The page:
“I can’t see us being back to normal until at least August,” he said noting one significant caveat. “The businesses who have closed, will they re-open? Obviously, that’s an answer we don’t know.”
Bourbonnais Mayor Paul Schore characterized the upcoming budget as “bare bones,” but also noted it is not “doom and bloom.”
He said village services will be performed.
One area Schore noted as being closely monitored is what the state of Illinois will do with revenue-sharing money. “Is it going to be there?” he questioned.
Village administrator Mike Van Mill said in the past few years the state has discussed pulling back part of the income tax revenue which are shared with local governments. “That is the challenge facing us,” he said.
The village has been conservative in its estimates in how much it would receive from the state through revenue sharing — for income as well as sales taxes.
Finance director Tara Latz said tax figures from May, June and July will give officials a much more accurate assessment of how COVID-19 will impact them.
“Every community is looking at this,” Van Mill said. “I don’t think anyone knows what the impact of COVID-19 and the stay-at-home order will have.”
At the village’s April 15 Finance Committee meeting, Latz noted that if the state does cut the amount of income tax revenue, the village could see a drop between 30-40 percent. She has already trimmed $241,175 from the projected $12 million 2021 budget.
Momence Mayor Chuck Steele said it’s difficult to say what might be the expected revenue fallout from the stay-at-home order, like others, he noted grocery sale figures are strong, but big-ticket items are down significantly. The city is home to Route 1 Chevrolet Buick dealership.
“It’s not a good situation. You don’t know how bad it’s going to affect you. It’s too early to tell,” he said.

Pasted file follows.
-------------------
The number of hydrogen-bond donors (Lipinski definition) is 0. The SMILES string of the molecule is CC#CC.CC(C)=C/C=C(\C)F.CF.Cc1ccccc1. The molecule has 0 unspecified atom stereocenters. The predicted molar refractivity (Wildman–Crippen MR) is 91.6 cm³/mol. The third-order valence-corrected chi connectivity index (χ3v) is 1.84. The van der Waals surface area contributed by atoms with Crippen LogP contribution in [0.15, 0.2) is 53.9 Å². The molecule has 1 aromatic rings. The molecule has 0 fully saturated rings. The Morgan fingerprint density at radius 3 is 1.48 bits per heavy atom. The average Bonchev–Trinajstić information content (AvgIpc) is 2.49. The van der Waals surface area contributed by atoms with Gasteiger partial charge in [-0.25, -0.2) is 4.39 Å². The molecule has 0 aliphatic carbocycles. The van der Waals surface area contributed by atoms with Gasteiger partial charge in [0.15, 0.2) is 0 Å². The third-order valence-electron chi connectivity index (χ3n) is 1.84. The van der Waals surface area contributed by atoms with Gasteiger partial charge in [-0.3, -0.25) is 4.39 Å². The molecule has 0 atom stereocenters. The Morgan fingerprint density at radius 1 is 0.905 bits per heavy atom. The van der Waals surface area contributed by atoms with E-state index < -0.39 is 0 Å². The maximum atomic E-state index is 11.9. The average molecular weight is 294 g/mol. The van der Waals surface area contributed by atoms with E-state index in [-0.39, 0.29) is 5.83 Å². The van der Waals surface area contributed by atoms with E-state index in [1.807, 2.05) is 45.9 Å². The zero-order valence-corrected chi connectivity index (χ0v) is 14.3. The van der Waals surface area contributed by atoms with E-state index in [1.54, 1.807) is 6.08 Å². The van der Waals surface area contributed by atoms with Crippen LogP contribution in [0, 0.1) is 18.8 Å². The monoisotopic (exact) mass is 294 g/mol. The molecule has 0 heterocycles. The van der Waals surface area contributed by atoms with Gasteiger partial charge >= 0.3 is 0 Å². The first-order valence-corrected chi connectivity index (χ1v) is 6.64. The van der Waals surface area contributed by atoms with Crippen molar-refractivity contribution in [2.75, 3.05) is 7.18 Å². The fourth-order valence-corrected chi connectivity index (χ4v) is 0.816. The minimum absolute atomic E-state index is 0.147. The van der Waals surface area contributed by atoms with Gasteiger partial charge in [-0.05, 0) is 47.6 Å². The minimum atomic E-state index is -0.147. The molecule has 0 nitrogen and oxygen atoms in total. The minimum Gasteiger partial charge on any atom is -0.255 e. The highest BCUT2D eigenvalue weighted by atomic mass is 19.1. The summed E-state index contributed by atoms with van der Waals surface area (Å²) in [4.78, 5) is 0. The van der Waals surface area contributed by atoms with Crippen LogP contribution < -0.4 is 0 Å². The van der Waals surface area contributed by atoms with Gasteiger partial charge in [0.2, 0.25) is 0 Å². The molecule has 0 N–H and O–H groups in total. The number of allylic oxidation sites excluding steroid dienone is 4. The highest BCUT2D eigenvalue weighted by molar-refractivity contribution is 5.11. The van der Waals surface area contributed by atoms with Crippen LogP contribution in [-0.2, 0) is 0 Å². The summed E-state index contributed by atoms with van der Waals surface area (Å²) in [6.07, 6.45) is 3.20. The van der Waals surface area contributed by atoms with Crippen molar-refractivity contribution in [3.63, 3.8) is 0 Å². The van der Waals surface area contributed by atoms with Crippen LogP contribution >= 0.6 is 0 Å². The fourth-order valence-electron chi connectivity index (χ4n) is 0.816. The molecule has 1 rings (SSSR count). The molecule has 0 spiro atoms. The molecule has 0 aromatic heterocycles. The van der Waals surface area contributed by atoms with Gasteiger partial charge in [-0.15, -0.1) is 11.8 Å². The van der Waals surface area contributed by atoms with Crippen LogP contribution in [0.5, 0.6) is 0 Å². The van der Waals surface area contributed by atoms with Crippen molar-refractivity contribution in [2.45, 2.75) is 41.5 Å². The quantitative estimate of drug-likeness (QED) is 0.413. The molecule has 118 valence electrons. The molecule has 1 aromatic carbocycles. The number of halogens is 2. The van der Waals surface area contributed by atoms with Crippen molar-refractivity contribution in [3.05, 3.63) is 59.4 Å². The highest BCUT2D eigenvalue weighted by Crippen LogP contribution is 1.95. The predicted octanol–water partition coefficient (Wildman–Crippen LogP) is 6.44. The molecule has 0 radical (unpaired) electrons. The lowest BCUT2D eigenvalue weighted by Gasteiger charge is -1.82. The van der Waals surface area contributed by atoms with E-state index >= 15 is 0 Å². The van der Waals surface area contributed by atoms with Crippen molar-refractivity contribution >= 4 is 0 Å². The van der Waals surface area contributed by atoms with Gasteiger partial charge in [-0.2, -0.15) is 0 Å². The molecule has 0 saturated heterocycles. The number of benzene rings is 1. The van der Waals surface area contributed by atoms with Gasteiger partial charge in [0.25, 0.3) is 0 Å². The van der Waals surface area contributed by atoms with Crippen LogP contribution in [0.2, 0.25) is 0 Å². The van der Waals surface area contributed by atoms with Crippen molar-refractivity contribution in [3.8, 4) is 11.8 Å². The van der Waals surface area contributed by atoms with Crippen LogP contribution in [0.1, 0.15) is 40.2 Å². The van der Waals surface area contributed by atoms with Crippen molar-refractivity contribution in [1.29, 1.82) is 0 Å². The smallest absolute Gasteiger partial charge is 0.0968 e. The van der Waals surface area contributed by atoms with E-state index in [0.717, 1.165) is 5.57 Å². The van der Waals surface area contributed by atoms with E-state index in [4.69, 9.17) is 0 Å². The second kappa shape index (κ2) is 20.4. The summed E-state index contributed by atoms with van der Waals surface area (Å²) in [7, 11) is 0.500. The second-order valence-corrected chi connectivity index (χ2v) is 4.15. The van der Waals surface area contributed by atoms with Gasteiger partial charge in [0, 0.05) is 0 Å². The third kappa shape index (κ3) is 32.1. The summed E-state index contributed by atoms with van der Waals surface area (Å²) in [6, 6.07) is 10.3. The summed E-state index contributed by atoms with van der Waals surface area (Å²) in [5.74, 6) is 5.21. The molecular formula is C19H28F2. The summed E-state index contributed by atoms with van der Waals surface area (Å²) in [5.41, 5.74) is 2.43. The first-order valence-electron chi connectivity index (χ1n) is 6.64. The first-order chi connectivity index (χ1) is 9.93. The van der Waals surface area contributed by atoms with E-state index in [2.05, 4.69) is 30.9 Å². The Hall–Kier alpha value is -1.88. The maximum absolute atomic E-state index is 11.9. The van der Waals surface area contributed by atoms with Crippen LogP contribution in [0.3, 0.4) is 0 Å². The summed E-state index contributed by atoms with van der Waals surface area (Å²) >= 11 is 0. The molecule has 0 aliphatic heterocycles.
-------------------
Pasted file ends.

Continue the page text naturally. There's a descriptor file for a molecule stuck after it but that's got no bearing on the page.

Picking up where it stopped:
At present, Steele said the city still has good financial footing with its $1.8 million budget. The city council meets Monday, meaning more fiscal information may give them a better idea as to where they stand.
Manteno administrator Chris LaRocque said the village usually gets budgeting estimates from the Illinois Municipal League, but the uncertainty of the pandemic has meant even this group stopped predicting.
“When we put our budget together, we just took a shot in the dark and reduced our state revenues by 30 percent,” LaRocque noted.
Unknown factors like how long businesses will have to stay closed and when federal funding might reach local governments continues to be uncertain, he said.
“We are just estimating and really, truly just guesstimating what effect this is gonna have,” LaRocque said. “Is 30 percent a real number? We have no idea. There’s no way to know. We just felt like we had to do something to at least show some sort of a reduction in what we’re expecting in revenue to be realistic.”
Video gaming revenue accounts for $170,000 of Manteno’s budget yearly, but that revenue is as good as lost. Sales and income tax revenue had been on the rise, but that clearly won’t be the case this fiscal year, LaRocque said.
“We’re fortunate in Manteno that we’ve got a decent nest egg saved up,” he said. He noted the village sold its sewer system a couple years ago for $25 million. Along with about $4 million in savings, Manteno has roughly $29 million in emergency funds.
“Basically, we could probably go maybe a year or two without getting into that [sewer sale fund] and that’s our goal to make sure we don’t,” he said.
Currently, the village is not planning layoffs or canceling projects.
“At least we’re in decent-enough shape that, depending on how long the downturn lasts, we’re pretty comfortable that we should be able to get through it,” he said.
Fortunately for the Kankakee County government, it had $4.2 million in its rainy-day fund.
Board Chairman Andy Wheeler noted at the March board meeting that cash reserves in the $36-million general fund might be enough to offset the expected shortfall from income, use and sales taxes.